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Legislative purpose and responsibilities

The Clean Energy Regulator is the government body responsible for administering legislation that will reduce carbon emissions and increase the use of renewable energy.

The functions of the Clean Energy Regulator are determined by the provisions of a range of climate change law. In particular, the Clean Energy Regulator has administrative responsibilities in relation to:

  • National Greenhouse and Energy Reporting, under the National Greenhouse and Energy Reporting Act 2007 and associated Regulations
  • the carbon pricing mechanism, under the Clean Energy Act 2011 and associated Regulations
  • the Australian National Registry of Emissions Units, under the Australian National Registry of Emissions Units Act 2011 and associated Regulations
  • the Carbon Farming Initiative, under the Carbon Credits (Carbon Farming Initiative) Act 2011 and associated Regulations, and
  • the Renewable Energy Target, under the Renewable Energy (Electricity) Act 2000 and associated Regulations.

Several charging Acts are also included in the Clean Energy Future legislative package, but they do not contain powers and functions that have delegation within the Clean Energy Regulator.

The Clean Energy Regulator is focused not only on each of these schemes separately, but on how they work together to deliver its vision to support Australia's transition to a low carbon economy through an informed and efficient market for carbon and investment in renewable energy.

The Clean Energy Regulator incorporates the functions previously held by the Office of the Renewable Energy Regulator, the Carbon Farming Initiative Administrator and the Greenhouse and Energy Data Officer, with responsibilities that include:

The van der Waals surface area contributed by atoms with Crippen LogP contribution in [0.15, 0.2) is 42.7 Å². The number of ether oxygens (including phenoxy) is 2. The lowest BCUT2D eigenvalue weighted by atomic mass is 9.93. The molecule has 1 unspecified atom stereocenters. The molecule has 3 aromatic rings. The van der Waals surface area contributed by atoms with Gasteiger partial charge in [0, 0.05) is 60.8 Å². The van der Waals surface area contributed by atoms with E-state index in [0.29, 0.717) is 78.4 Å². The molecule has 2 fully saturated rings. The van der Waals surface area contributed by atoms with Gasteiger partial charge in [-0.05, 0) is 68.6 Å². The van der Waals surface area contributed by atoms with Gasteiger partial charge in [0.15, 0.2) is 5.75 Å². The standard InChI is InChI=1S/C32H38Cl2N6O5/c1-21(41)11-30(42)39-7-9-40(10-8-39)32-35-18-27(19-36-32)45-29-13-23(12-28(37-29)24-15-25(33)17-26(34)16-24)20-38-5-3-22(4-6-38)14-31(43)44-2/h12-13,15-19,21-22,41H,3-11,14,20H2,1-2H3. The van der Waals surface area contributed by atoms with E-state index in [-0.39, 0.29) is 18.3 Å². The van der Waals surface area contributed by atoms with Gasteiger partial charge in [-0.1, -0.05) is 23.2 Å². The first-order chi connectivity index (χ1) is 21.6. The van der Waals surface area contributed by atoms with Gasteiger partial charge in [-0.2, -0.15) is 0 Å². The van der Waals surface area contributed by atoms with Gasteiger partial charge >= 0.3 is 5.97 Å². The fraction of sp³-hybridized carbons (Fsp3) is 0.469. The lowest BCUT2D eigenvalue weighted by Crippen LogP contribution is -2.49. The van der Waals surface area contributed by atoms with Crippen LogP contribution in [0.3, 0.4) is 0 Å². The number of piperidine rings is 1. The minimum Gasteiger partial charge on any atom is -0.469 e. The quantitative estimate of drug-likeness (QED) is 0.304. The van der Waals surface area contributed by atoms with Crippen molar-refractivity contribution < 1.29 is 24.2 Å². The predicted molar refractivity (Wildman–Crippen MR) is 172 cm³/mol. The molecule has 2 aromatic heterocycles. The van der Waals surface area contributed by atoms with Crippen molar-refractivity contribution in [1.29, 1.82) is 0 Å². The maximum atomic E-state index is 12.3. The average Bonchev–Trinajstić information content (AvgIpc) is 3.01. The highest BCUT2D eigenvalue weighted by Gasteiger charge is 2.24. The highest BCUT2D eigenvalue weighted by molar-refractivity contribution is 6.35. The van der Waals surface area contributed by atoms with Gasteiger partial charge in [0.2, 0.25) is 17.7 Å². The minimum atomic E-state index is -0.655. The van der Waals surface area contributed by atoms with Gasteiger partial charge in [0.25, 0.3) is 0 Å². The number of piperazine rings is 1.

• providing education and information on the five schemes we administer and how they work
  • monitoring, facilitating and enforcing compliance with each scheme
  • collecting, analysing, assessing and publishing data
  • allocating units, including freely allocated units, fixed price units and auctioned units
  • accrediting auditors for the Carbon Farming Initiative, the carbon pricing mechanism and the National Greenhouse and Energy Reporting Scheme, and
  • working with other law enforcement and regulatory bodies, including the Australian Securities and Investments Commission, the Australian Competition and Consumer Commission, the Australian Transaction Reports and Analysis Centre, the Australian Federal Police and the Commonwealth Director of Public Prosecutions.

Under the National Greenhouse and Energy Reporting Scheme, the Clean Energy Regulator is responsible for:

  • administering the single national framework for the reporting and dissemination of emissions and energy information
    • The data reported under the Scheme is a key input to Australia's National Greenhouse Gas Inventory, projections and reporting under the United Nations Framework Convention on Climate Change and Kyoto Convention, and Australia's reporting to the International Energy Agency. Domestically, it is a critical input to policy development relating to greenhouse emissions and energy production and consumption in the Commonwealth, and increasingly in Australian states and territories.
  • progressing information sharing through Memoranda of Understanding (MoUs) with state and territory governments
    • Currently, all states and territories (except Western Australia where discussions are continuing) have formalised arrangements for the sharing of National Greenhouse and Energy Reporting data under the National Greenhouse and Energy Reporting Act 2007.
  • improving data sharing across Commonwealth agencies by entering into new MoUs (for example with the Department of Resources, Energy and Tourism) and providing data to meet new information needs
    • In 2012, the Clean Energy Regulator was a signatory to a Heads of Agency Agreement established to pursue better streamlining and governance of energy data collection and sharing.
  • engaging with stakeholders, clients and data experts to guide the development of new data systems and processes, and
    • These new tools will further enable simplified and efficient reporting by National Greenhouse and Energy Reporting Scheme reporters, as well as support the sharing of information across different Federal, state and territory schemes.
  • continually reviewing our systems and processes to seek to reduce the cost of compliance for clients in meeting their reporting obligations.

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